The legal implications of owning an owl as a pet

Pets law May 19, 2023

If you are a fan of Harry Potter, you might have dreamed of having your own pet owl like Hedwig. However, before you rush to buy one, you should be aware of the legal implications of owning an owl as a pet. Owls are not like parrots or other domesticated birds. They are wild animals that have special needs and challenges in captivity. Moreover, they are protected by various laws and regulations that make it illegal or difficult to keep them as pets in most places.

owl judge

One of the main laws that affect owl ownership in the United States is the Migratory Bird Treaty Act of 1918. This law prohibits the possession, import, export, purchase, sale, barter, transport, or exchange of any native bird species or their parts, such as feathers, eggs, or nests, without a valid permit. This means that you cannot own any owl that is native to North America, such as the barn owl or the snowy owl, unless you are a licensed falconer or an educational facility with the necessary permits. The process of obtaining these permits is very complex and time-consuming, and requires extensive training and experience.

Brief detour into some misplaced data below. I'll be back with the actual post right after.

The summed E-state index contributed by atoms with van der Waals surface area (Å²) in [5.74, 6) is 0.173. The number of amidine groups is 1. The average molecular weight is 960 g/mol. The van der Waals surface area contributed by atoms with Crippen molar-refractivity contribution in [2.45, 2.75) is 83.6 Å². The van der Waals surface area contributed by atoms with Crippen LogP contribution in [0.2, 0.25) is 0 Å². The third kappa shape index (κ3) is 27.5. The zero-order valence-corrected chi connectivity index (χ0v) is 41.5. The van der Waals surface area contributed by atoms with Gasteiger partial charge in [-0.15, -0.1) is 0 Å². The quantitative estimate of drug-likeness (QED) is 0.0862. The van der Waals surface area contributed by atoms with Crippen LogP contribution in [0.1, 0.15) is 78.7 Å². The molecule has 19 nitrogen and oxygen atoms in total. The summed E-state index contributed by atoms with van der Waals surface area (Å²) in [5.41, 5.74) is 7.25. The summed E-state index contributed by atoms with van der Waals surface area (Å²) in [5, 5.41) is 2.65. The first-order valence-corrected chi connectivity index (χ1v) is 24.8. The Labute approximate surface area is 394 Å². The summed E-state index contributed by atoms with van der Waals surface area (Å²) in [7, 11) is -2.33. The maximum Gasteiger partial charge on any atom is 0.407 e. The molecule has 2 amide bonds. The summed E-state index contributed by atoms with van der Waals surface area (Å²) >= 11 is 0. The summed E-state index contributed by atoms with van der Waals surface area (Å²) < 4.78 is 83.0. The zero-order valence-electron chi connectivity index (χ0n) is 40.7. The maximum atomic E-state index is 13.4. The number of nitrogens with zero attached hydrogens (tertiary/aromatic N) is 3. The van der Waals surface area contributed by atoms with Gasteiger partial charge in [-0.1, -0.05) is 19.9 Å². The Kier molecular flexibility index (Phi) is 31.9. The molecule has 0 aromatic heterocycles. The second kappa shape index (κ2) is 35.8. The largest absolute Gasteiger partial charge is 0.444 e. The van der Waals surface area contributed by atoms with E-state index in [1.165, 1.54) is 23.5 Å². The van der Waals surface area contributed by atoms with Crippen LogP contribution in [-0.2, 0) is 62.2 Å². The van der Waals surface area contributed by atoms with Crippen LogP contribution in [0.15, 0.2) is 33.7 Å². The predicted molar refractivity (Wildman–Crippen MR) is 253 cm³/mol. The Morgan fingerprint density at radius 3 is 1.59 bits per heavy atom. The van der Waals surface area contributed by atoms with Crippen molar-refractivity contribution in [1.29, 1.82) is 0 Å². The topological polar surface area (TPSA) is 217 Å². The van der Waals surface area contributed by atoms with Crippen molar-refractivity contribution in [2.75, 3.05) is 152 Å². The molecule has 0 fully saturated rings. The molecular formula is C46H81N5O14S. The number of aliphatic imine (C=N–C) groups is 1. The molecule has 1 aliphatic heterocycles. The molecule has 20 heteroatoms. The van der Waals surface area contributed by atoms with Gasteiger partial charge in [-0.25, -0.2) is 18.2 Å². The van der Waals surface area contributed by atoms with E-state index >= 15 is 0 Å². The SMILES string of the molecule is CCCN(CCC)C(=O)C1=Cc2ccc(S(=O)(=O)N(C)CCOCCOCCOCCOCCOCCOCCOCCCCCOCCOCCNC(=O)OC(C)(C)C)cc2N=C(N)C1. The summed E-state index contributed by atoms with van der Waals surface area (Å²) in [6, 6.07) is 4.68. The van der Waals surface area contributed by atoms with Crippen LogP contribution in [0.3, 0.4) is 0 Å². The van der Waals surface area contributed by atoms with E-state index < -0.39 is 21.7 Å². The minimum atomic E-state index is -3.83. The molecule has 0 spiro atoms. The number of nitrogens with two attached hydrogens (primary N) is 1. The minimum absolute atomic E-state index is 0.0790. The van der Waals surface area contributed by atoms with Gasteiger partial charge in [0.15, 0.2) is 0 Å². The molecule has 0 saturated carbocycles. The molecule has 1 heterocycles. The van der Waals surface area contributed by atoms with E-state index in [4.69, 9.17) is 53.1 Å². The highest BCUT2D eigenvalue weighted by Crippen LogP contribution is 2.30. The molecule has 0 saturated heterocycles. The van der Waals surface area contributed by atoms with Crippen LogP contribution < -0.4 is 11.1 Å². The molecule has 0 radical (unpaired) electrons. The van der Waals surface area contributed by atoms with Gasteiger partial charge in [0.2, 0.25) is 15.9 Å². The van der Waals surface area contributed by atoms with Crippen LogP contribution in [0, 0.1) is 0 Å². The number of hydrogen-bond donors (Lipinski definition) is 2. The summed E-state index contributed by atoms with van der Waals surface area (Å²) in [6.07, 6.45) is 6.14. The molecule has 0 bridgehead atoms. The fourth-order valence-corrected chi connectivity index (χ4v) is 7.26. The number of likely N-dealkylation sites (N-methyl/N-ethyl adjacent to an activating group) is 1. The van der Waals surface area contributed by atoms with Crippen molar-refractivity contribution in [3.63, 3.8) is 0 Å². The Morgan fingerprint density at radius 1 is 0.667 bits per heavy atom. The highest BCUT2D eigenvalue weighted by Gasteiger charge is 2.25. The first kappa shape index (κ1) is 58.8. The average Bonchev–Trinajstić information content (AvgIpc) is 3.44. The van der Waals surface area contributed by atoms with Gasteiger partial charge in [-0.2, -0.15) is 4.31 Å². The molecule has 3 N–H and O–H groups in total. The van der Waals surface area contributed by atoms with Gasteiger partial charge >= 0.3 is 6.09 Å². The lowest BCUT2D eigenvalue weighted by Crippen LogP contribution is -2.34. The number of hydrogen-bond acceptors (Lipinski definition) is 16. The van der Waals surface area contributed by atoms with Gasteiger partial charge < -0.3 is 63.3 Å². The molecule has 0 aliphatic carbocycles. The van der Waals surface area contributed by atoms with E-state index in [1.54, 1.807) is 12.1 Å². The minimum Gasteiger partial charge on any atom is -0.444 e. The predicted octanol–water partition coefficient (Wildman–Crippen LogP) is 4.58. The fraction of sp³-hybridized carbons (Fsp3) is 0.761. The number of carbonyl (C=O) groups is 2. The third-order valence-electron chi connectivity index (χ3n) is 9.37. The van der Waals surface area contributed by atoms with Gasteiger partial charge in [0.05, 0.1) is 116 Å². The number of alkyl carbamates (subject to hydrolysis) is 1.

However, even if you manage to get a permit for a native owl, or if you opt for a non-native owl species that does not require a permit, such as the Eurasian eagle-owl, you still have to deal with many practical considerations of owning an owl as a pet. Owls are not cuddly or affectionate animals. They are solitary and territorial, and do not like to be touched or handled by humans. They also have very specific dietary and environmental needs that are hard to meet in captivity. Owls are carnivorous and need to eat whole prey items, such as mice, rats, rabbits, or quails. They also need a large and secure outdoor enclosure that mimics their natural habitat and allows them to fly and exercise. Owls can also be very noisy, messy, and destructive, and can pose a risk to other pets or people with their sharp talons and beaks.

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Owning an owl as a pet is not only illegal in most places, but also impractical and unethical. Owls belong in the wild, where they can live freely and fulfill their natural roles in the ecosystem. Keeping them as pets deprives them of their natural behaviors and exposes them to stress and disease. It also contributes to the decline of their populations in the wild due to habitat loss and poaching. Therefore, if you love owls and want to help them, you should not keep them as pets, but rather support conservation efforts and visit reputable sanctuaries or wildlife centers where you can learn more about these magnificent birds.

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